What’s the deal with the new version of ITIL (Information Technology Infrastructure Library)?

You may have heard that there are new versions of the ITIL books coming out today. ITIL (the IT Infrastructure Library) is by far the most utilized best practice framework for IT process, so there is a decent chance you or your organization has or is looking to make an investment in ITIL training or processes. If so then you are probably asking what the new books mean to you. In short – not much.

When ITIL V3 was published in 2007 there were a lot of changes. The publishers, OGC & APMG, changed the structure, added processes and functions, and completely re-vamped the certification scheme. The changes caused general confusion and resulted in people delaying training and process improvement efforts.

For the 2011 update the changes are minor by comparison. The processes and roles are all presented with more consistency but the content is relatively unchanged, the Service Strategy book and diagrams were revised to be, well, less confusing.  In the updated version the  terms are generally used in a more precise manner. Also, they did add some guidance on topics like ITIL & cloud computing.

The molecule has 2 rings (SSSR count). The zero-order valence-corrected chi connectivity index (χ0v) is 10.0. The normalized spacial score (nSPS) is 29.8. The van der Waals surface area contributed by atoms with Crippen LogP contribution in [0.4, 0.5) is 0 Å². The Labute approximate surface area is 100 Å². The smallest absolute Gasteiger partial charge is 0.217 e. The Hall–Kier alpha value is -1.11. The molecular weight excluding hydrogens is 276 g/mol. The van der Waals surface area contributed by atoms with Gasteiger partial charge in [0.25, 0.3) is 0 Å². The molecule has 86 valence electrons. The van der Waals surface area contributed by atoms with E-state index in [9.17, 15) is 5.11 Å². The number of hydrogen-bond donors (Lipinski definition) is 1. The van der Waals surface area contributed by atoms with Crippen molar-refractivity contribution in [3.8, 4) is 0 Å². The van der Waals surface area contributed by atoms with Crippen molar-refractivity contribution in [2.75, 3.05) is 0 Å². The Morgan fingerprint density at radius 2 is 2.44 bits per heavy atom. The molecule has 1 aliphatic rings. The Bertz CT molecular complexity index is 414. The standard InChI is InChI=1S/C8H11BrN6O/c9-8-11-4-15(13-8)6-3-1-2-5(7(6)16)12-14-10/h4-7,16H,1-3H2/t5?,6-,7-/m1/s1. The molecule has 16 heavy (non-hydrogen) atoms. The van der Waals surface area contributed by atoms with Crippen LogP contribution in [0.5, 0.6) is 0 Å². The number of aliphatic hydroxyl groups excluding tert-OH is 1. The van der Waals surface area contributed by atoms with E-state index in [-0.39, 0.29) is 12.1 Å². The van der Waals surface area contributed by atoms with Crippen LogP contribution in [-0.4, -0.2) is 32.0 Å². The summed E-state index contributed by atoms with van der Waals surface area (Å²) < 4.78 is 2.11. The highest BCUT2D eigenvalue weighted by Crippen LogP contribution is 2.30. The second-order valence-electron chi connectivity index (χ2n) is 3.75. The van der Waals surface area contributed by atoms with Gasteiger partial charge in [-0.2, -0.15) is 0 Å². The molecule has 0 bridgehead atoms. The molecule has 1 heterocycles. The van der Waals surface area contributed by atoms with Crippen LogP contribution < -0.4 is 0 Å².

The training scheme and syllabuses all remain unchanged, so there is no reason to delay training or update any existing certifications. If your process designs and roles are based on ITIL V3 then you don’t need to update them because of the new books.

There are really only two questions here.  The first is to decide if you want to purchase the new books. The Second is what to call the new version (for now it is being referred to as “ITIL V3 2011”); which is, of course, part of the reason for confusion around the update.

What do you think of the new version of ITIL books? Leave a comment below and join in on the discussion!
Jason Druebert Consulting Solutions Senior IT Service Management Consultant AT&T About Jason